On the last day of the fall/winter 2014 menswear season Lanvin's creative director Alber Elbaz and its menswear designer Lucas Ossendrijver produced a dynamic and vibrant show. One that was an exploration in how to create a non linear collection that would answer the building desire among men not to be pigeonholed into just one style of dress.
“Every time we start a show we start with words, what words will inspire us,” said Elbaz who is always ready with a ‘deep thoughts’ sound bite when he is talking about his work. “This time the word was digital, and the words social media and virtual and what do they mean. And what does it mean to be part of a commune and do we have to lose our identity if we belong to a commune? Is there a space for individuality?”
On the Lanvin catwalk the argument was being made loud and proud for sartorial individuality. It might be the brand’s 125th anniversary but there was no looking back on the catwalk today. Evolve or die. And how Ossendrijver did this was by creating a line of clothing that was street and sporty, rebellious with direction but always, always maintaining it luxury core.
At the start of the show, a group of covetable roomy coats and biker jackets came cut in noble fabrics, but were given a defiant edge by brushing fur panels up at the shoulders into faux spikes or adding silver zipper embellishments. They were fresh while crafted in comfortably familiar Lanvin proportions. And then the designer kicked things into high gear. Offering up an abundance of color on everything from a forest green suit worn with a blue mesh print sweater and matching blue sneakers (a favorite look of the American football player Victor Cruz, who was sitting front row) to pink round neck sweaters, red shirts and slim pants worn with a cumberbun-esque band of contrasting color at the waist.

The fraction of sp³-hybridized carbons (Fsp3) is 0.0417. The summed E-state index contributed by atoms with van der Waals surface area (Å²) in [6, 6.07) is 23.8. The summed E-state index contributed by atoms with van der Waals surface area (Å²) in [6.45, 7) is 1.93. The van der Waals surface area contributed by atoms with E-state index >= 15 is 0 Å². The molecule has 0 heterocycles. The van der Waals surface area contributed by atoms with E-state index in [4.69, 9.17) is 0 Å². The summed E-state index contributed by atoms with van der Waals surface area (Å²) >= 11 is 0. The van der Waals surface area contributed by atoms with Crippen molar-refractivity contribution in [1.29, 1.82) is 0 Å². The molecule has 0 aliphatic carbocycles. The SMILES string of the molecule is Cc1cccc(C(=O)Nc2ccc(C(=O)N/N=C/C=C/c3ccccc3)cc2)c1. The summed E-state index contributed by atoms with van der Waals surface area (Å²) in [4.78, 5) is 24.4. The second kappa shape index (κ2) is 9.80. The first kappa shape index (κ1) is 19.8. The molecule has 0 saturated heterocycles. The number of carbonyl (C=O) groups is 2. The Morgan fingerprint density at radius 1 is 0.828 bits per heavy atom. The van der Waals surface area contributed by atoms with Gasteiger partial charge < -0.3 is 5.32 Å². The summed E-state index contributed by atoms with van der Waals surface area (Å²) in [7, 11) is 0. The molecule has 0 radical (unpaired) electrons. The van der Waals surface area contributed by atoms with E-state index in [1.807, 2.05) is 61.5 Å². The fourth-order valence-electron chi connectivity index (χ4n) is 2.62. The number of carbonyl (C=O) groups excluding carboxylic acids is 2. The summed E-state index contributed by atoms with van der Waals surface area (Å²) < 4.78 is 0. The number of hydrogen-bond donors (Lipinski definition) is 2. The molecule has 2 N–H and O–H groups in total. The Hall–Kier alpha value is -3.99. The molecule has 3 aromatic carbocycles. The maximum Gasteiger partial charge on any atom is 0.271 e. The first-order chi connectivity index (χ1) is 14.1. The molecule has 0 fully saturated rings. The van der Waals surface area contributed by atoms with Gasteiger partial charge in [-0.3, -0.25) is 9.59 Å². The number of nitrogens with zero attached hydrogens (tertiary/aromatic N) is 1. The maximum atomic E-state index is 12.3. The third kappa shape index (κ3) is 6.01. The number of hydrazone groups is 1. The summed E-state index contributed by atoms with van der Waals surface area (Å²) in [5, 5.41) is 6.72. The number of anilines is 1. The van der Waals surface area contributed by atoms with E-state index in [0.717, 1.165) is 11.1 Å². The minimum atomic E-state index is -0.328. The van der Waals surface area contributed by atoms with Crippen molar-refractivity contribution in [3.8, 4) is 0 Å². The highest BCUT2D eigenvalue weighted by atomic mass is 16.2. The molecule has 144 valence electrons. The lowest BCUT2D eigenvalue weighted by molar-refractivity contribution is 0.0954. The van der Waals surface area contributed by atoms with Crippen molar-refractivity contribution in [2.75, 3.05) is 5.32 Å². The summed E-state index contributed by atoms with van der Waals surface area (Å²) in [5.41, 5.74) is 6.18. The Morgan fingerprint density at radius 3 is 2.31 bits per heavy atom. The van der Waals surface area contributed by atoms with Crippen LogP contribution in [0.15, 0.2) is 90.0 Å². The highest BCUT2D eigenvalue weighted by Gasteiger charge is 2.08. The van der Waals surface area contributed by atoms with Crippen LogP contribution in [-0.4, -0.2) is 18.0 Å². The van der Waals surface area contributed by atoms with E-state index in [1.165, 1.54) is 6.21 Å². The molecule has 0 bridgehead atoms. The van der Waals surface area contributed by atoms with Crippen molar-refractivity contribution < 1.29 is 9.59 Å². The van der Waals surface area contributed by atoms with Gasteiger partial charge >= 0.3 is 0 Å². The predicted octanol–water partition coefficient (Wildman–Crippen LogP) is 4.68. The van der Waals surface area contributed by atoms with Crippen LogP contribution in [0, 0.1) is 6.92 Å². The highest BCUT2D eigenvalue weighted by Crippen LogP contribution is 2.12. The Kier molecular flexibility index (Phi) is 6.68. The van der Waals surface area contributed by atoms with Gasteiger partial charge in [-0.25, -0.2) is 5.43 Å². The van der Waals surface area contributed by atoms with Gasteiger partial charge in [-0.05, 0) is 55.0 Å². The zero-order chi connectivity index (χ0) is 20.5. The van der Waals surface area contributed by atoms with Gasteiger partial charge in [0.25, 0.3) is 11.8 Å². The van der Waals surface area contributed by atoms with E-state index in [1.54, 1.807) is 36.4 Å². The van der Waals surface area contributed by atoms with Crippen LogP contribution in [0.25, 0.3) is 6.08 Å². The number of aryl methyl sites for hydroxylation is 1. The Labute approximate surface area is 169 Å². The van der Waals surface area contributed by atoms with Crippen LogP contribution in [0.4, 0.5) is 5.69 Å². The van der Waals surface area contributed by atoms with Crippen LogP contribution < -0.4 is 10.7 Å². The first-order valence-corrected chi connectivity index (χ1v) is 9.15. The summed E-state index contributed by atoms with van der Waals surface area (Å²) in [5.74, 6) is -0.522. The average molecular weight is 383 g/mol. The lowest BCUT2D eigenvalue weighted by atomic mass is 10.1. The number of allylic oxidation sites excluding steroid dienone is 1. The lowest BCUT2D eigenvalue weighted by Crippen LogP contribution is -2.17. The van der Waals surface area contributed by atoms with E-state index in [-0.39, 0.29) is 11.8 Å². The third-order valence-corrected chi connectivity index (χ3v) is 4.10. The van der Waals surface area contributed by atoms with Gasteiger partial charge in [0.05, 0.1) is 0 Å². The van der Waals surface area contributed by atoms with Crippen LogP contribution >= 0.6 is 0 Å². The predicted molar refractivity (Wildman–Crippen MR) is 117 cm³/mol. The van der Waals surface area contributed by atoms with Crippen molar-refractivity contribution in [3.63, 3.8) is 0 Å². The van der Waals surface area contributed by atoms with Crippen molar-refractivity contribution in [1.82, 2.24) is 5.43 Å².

Then Ossendrijver introduced pattern and prints into the mix with graphic black and white pants, embroidered button up shirts and loud skinny ties that made a time machine trip from 1985. The final group of looks, which featured expressionless faces or anonymous hands, added just one more level of intrigue to this multifaceted and envelope pushing show.